EiEiO
EExpert
Mr
Registered: Jun, 2009
Last visit: Tue, 21 Feb 2012
Posts: 201

How about water, microbes, and some nutrients - and you get Hydrogen?

http://www.bbc.co.uk/news/science-environment-1...

Lens Scale - 5

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Wed, 21 Sep 2011, 11:06pm ULTRACAPACITORS ARTICLE and Joel Schindall's work »
EiEiO
EExpert
Mr
Registered: Jun, 2009
Last visit: Tue, 21 Feb 2012
Posts: 201

Nice explanation of Caps...much appreciated!

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Wed, 21 Sep 2011, 10:58pm Japanese Tech Could Allow Electric Vehicles To Drive Unlimited Distances »
EiEiO
EExpert
Mr
Registered: Jun, 2009
Last visit: Tue, 21 Feb 2012
Posts: 201

An interesting Idea - may not go anywhere, but still nice to see people looking at automobile electrification from so many different angles. Hopefully it will be relatively soon (25 years?) when the concept of running a car on gasoline or diesel seems as outdated as lighting your house with Kerosene or Whale Oil lamps.

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Sat, 17 Sep 2011, 11:46am 'Wind Lens' = 3x More efficient wind power - cheaper than nuclear? »
EiEiO
EExpert
Mr
Registered: Jun, 2009
Last visit: Tue, 21 Feb 2012
Posts: 201

Interesting article on more efficient wind technology...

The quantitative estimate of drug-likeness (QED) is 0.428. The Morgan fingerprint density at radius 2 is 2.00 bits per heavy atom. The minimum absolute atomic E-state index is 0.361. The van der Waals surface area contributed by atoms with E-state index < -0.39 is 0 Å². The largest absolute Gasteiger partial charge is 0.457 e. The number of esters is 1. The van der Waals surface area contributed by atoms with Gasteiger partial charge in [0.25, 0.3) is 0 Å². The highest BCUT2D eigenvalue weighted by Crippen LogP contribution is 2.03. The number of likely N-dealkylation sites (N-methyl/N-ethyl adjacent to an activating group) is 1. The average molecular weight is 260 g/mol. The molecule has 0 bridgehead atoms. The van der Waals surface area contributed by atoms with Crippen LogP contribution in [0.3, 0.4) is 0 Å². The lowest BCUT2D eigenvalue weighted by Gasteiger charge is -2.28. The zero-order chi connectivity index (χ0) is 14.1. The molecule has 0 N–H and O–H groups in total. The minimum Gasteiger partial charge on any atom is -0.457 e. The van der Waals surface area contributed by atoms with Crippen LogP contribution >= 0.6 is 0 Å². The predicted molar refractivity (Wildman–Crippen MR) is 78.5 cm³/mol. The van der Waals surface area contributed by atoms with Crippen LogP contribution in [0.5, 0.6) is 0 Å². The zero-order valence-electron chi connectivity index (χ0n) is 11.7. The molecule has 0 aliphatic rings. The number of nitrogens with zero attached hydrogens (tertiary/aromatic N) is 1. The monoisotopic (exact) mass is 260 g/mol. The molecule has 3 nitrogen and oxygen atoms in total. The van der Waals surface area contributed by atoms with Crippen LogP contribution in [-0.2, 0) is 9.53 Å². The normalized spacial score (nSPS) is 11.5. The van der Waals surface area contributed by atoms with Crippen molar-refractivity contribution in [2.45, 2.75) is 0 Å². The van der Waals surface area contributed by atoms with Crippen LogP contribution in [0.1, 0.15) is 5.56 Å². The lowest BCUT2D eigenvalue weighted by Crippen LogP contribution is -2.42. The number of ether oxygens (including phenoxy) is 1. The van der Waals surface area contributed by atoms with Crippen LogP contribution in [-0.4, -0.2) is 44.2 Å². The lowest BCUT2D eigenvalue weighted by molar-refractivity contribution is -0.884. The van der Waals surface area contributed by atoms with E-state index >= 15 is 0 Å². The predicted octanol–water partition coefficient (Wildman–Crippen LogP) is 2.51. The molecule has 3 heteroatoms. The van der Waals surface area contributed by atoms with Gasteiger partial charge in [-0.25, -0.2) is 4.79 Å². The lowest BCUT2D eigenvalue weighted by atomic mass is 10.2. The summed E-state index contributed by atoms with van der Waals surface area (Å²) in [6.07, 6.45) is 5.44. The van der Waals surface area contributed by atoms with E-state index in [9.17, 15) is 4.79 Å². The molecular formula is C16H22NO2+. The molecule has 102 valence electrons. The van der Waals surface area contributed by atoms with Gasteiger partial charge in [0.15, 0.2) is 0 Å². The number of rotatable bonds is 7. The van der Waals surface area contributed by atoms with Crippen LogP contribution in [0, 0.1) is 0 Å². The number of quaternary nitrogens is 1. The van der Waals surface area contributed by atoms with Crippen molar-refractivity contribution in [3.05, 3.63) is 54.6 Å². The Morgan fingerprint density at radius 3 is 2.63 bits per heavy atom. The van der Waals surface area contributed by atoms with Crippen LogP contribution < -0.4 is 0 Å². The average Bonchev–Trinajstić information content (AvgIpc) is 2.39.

http://www.mnn.com/green-tech/research-innovati...

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Sat, 17 Sep 2011, 11:28am 'Jelly' Batteries - safer, lighter, cheaper? »
EiEiO
EExpert
Mr
Registered: Jun, 2009
Last visit: Tue, 21 Feb 2012
Posts: 201

Interesting article - uncertain if it had been posted before:

http://www.mnn.com/green-tech/research-innovati...

The concept is that by putting Lithium Ion in a jelly like polymer, it is safer and lighter, and moves to a 'solid state' storage concept. I recall that someone on this forum suggested that EEStor might be pursuing a similar approach? I did a search but could not find it.

Lens Scale: 5 - but would like some tangible evidence soon. Too many years and counting....

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Mon, 15 Aug 2011, 11:26pm What makes the best Bio-fuel? »
EiEiO
EExpert
Mr
Registered: Jun, 2009
Last visit: Tue, 21 Feb 2012
Posts: 201

jambon wrote:

This Article starts to look beyond the "gee that is cool" aspect of Bio-fuels.

Interesting article. For those of you who are interested - you can sign up for a free daily of Biofuels Digest: http://www.biofuelsdigest.com/

They follow all biofuels developments, and even rank the most important companies and technologies on an annual basis.

Camelina anyone? Jatropha? Algae? Biomass from crop residue or even garbage? There is a company or companies working on every angle. Hopefully some of them pan out and can be cost competitive. Even with an EESU, we will still need liquid fuels for aviation, heavy machinery (although CNG is showing a lot of promise for the latter), and even marine applications.

I would still like to drive an EESU powered car in about 5-10 years....I still have hope.

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Wed, 10 Aug 2011, 6:37pm When was the last real news »
EiEiO
EExpert
Mr
Registered: Jun, 2009
Last visit: Tue, 21 Feb 2012
Posts: 201

ONeil wrote:

Sorry, can't resist a good straight line.

cechilders wrote:

OMG! two years for any real news and I am still here. I am dumber than I thought

... but not dumber than we thought you were!

apologies